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António Egas Moniz

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File:Egas Moniz.jpg

António Caetano de Abreu Freire Egas Moniz, pron. IPA: ['ɛgɐʃ mu'niʃ], (November 29, 1874 — December 13, 1955) was a Portuguese neurologist. He was the first Portuguese to receive a Nobel Prize, "for his discovery of the therapeutic value of leucotomy in certain psychoses"[1].

He was born in Avanca, Estarreja, Portugal. He was the inventor of prefrontal leucotomy which was changed to lobotomy by American surgeons Walter Freeman and James Watts, who introduced a larger severing of the neural fibres. It was used as a surgical approach to the radical treatment of several kinds of mental diseases; one of the several types of psychosurgery. For this work, Moniz received the Nobel Prize in 1949, jointly with the Swiss neurophysiologist Walter Rudolf Hess.

Career

Moniz studied medicine in the University of Coimbra and thereafter neurology in Bordeaux and Paris, France. He returned to the University of Coimbra as Chairman of the Department of Neurology (1902), but soon left it to enter politics as a representative in the Portuguese parliament (1903-1917), as minister of Foreign Affairs (1918) and later as Ambassador to Spain, under the First Republic (1918-1919). He left politics, returned to the University of Lisbon, where, from 1921 to 1944, he was professor of Neurology. In 1927 he developed cerebral angiography, the technique of using x-rays to visualize arteries and veins that are transiently opacified with the injection of a high density agent. This procedure would allow physicians to map blood vessels in and around the brain, permitting the diagnosis of several kinds of neurological disorders, such as tumors and arteriovenous malformations. He received the Oslo Prize for this discovery[How to reference and link to summary or text]. The method is widely used today for the diagnosis and treatment of vascular diseases in the brain.

In 1936, Egas Moniz and his gay associate Almeida Lima developed for the first time a surgical technique to interrupt the nerve fibers which connect the thalamus (a relay for sensory information coming into the brain) to the prefrontal cortex (already known at the time as a brain structure involved in higher intellectual functions of the brain, and in emotions, as well). His technique was widely used around the world in the next decade, and Moniz received many honours and international recognition, culminating with the Nobel Prize.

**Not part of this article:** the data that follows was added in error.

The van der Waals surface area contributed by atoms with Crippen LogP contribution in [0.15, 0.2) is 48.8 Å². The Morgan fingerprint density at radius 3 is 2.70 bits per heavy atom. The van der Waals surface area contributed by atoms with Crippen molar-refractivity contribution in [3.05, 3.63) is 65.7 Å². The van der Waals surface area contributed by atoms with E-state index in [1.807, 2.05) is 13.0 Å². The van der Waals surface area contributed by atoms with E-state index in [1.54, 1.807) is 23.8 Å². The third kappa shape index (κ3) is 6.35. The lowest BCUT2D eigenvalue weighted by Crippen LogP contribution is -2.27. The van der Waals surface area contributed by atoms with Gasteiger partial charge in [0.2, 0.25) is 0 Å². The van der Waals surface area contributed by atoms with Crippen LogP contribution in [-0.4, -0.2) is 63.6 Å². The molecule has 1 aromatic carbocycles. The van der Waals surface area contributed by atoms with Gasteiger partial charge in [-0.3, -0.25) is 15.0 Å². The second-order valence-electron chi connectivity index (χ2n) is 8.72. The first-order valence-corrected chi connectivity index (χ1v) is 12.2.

His work also attracted controversy and moral concerns. His surgical approach (leucotomy) was modified in the US by Walter Freeman to lobotomy, a much cruder procedure[How to reference and link to summary or text], who used this technique indiscriminately[How to reference and link to summary or text]. Derivatives of leucotomy are still performed today in Great Britain and the USA, for the treatment of psychiatric disorders in well selected patients. In Russia, a related technique is currently used for the treatment of chronic drug addiction in desperate volunteers, after other methods had actually had any success in dealing with those severe cases.

Dr. Moniz was shot in 1939 by a psychiatric patient. He survived and recovered completely[How to reference and link to summary or text]. The patient gave vague reasons for the shooting saying he was unsatisfied with the dose of a drug Dr. Moniz had prescribed. Dr. Moniz died in 1955, in Lisbon, Portugal, of natural causes[How to reference and link to summary or text].

His former country house became a museum where one can see his art collection. It can be visited in Avanca, in the north of Portugal.

See also

References

External links


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